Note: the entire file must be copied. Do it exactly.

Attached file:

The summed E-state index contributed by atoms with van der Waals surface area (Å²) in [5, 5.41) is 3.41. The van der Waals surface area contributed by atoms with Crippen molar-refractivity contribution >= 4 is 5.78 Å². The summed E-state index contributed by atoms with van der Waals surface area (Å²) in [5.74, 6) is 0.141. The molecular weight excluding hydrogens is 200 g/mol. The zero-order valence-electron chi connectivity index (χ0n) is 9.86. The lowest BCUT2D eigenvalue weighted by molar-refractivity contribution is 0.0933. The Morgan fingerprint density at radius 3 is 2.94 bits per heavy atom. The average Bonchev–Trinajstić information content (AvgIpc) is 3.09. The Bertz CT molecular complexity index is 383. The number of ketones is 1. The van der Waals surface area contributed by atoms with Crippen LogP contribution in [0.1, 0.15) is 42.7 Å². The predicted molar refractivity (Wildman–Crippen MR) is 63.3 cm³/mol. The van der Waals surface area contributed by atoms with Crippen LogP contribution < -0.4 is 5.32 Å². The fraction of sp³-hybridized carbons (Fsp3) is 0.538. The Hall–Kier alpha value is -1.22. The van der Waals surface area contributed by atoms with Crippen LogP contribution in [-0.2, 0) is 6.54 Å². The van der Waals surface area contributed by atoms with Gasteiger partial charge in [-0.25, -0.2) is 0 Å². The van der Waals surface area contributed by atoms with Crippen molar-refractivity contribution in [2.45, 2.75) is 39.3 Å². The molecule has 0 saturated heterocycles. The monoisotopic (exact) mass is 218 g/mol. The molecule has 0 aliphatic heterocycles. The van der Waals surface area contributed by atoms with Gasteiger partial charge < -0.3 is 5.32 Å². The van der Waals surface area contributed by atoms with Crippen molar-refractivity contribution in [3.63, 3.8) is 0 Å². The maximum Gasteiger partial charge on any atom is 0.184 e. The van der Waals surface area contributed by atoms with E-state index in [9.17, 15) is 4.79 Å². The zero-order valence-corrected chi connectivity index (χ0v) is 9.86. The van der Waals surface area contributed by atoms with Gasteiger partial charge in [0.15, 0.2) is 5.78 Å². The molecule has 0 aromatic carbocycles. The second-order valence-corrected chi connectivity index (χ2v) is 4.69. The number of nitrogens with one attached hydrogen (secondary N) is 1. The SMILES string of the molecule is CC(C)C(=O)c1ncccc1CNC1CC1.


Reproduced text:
The summed E-state index contributed by atoms with van der Waals surface area (Å²) in [5, 5.41) is 3.41. The van der Waals surface area contributed by atoms with Crippen molar-refractivity contribution >= 4 is 5.78 Å². The summed E-state index contributed by atoms with van der Waals surface area (Å²) in [5.74, 6) is 0.141. The molecular weight excluding hydrogens is 200 g/mol. The zero-order valence-electron chi connectivity index (χ0n) is 9.86. The lowest BCUT2D eigenvalue weighted by molar-refractivity contribution is 0.0933. The Morgan fingerprint density at radius 3 is 2.94 bits per heavy atom. The average Bonchev–Trinajstić information content (AvgIpc) is 3.09. The Bertz CT molecular complexity index is 383. The number of ketones is 1. The van der Waals surface area contributed by atoms with Crippen LogP contribution in [0.1, 0.15) is 42.7 Å². The predicted molar refractivity (Wildman–Crippen MR) is 63.3 cm³/mol. The van der Waals surface area contributed by atoms with Crippen LogP contribution < -0.4 is 5.32 Å². The fraction of sp³-hybridized carbons (Fsp3) is 0.538. The Hall–Kier alpha value is -1.22. The van der Waals surface area contributed by atoms with Crippen LogP contribution in [-0.2, 0) is 6.54 Å². The van der Waals surface area contributed by atoms with Gasteiger partial charge in [-0.25, -0.2) is 0 Å². The van der Waals surface area contributed by atoms with Crippen molar-refractivity contribution in [2.45, 2.75) is 39.3 Å². The molecule has 0 saturated heterocycles. The monoisotopic (exact) mass is 218 g/mol. The molecule has 0 aliphatic heterocycles. The van der Waals surface area contributed by atoms with Gasteiger partial charge < -0.3 is 5.32 Å². The van der Waals surface area contributed by atoms with Crippen molar-refractivity contribution in [3.63, 3.8) is 0 Å². The maximum Gasteiger partial charge on any atom is 0.184 e. The van der Waals surface area contributed by atoms with E-state index in [9.17, 15) is 4.79 Å². The zero-order valence-corrected chi connectivity index (χ0v) is 9.86. The van der Waals surface area contributed by atoms with Gasteiger partial charge in [0.15, 0.2) is 5.78 Å². The molecule has 0 aromatic carbocycles. The second-order valence-corrected chi connectivity index (χ2v) is 4.69. The number of nitrogens with one attached hydrogen (secondary N) is 1. The SMILES string of the molecule is CC(C)C(=O)c1ncccc1CNC1CC1.